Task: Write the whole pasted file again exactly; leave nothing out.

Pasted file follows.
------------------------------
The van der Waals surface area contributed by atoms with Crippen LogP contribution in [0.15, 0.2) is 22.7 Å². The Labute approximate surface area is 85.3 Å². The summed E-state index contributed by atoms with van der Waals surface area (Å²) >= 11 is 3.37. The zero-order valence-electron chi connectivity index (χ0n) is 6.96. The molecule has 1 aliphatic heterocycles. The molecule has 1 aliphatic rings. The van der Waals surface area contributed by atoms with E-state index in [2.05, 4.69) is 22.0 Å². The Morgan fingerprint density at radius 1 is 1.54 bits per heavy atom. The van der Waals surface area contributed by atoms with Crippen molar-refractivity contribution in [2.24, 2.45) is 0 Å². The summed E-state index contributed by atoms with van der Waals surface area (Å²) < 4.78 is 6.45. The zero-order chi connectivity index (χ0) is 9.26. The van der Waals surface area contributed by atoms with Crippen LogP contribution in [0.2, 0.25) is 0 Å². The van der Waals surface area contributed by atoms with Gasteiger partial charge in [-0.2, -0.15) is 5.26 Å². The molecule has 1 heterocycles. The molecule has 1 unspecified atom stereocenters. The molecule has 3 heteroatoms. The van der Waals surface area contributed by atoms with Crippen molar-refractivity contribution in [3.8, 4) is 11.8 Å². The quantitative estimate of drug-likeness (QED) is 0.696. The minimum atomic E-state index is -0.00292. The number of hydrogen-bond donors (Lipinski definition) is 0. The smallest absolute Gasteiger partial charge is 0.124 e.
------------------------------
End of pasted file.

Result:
The van der Waals surface area contributed by atoms with Crippen LogP contribution in [0.15, 0.2) is 22.7 Å². The Labute approximate surface area is 85.3 Å². The summed E-state index contributed by atoms with van der Waals surface area (Å²) >= 11 is 3.37. The zero-order valence-electron chi connectivity index (χ0n) is 6.96. The molecule has 1 aliphatic heterocycles. The molecule has 1 aliphatic rings. The van der Waals surface area contributed by atoms with E-state index in [2.05, 4.69) is 22.0 Å². The Morgan fingerprint density at radius 1 is 1.54 bits per heavy atom. The van der Waals surface area contributed by atoms with Crippen molar-refractivity contribution in [2.24, 2.45) is 0 Å². The summed E-state index contributed by atoms with van der Waals surface area (Å²) < 4.78 is 6.45. The zero-order chi connectivity index (χ0) is 9.26. The van der Waals surface area contributed by atoms with Crippen LogP contribution in [0.2, 0.25) is 0 Å². The van der Waals surface area contributed by atoms with Gasteiger partial charge in [-0.2, -0.15) is 5.26 Å². The molecule has 1 heterocycles. The molecule has 1 unspecified atom stereocenters. The molecule has 3 heteroatoms. The van der Waals surface area contributed by atoms with Crippen molar-refractivity contribution in [3.8, 4) is 11.8 Å². The quantitative estimate of drug-likeness (QED) is 0.696. The minimum atomic E-state index is -0.00292. The number of hydrogen-bond donors (Lipinski definition) is 0. The smallest absolute Gasteiger partial charge is 0.124 e.